The best way to explain what I did in this step, is that I searched for corpses that were still fresh and relatively unmutilated, then I re-animated them, gave them new outfits, and sent them out to do my nefarious bidding. Only instead of corpses I was looking for old websites that their owners had let die. I was looking for sites that had many existing high quality links to them, and did not have spammy links to them. Sorting through the corpses was fascinating yet morbid, they included many political websites of failed candidates, websites of now defunct bands, websites failed businesses, and many websites championing forgotten causes. On the basis of these broken dreams was my private network built. After I purchased a fair number of domains that met my criteria, it was time to marshall them forth. I started to put content on them. This content was even lower than the pink slime of the niche sites. The criteria for the content on these private network sites was that it should be of a minimum length, and contain certain words that would act as hyperlinks to the niche sites. Lending some of their hard-won prestige to my little darling websites telling you about the marvels of corrugated PVC sheets. Now, to be quite honest, this content could have and should have been written by a computer, but I liked paying my writers and had delusions of long term viability for this private network, so an actual human writer churned out all of these as well. I created each of these zombie sites anew as a news or blog site, loosely related to what the site was in a previous life. My instructions to writers for these posts were monuments to absurdity. As I mentioned, each post had to contain certain words, placed strategically throughout the article. These words often had nothing to do with each other. My hardworking writers were often given instructions that were something like this: Write a 1000 word post that has something to do with Vietnam, and contains the following words and phrases: “advanced pain management, jump house rentals, view site, rapid weight loss, vinyl fence companies, click here, roth 401k advice, outdoor restaurant signs”. The results were often nonsensical, occasionally hilarious. No matter though, I had sufficient quantity and quality of links to rank quite a number of niche sites.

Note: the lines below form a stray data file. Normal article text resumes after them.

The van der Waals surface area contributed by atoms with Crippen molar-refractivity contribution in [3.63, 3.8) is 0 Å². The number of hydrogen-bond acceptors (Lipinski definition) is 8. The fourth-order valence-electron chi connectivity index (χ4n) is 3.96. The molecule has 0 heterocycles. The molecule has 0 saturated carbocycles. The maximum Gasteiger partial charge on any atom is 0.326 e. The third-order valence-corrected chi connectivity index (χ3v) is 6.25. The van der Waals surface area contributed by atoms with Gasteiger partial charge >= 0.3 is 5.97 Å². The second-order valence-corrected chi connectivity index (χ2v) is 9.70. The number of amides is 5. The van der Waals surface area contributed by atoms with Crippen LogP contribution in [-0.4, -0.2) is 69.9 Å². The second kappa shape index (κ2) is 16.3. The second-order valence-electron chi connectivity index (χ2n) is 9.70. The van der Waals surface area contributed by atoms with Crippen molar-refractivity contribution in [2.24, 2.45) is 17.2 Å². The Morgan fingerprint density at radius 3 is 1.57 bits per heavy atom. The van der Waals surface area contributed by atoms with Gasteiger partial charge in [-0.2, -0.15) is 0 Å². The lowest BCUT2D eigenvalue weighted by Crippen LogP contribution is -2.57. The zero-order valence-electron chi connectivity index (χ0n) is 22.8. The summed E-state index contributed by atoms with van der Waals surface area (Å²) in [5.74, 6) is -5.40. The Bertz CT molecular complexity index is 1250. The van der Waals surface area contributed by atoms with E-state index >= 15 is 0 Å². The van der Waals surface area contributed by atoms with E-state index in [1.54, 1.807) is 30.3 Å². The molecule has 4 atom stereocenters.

Hiding from Google
Google frowns on this type of behavior, and is constantly penalizing the networks and sites that they catch doing this type of disingenuous linking. A lot of work goes into avoiding the gaze of Google’s algorithms. The primary way this is done is by ensuring there is little to tie these private network sites together. They must have varying themes, avoid using the same accounts for third party analytics services, and be hosted on multiple geographically diverse servers.
Monetize the Sites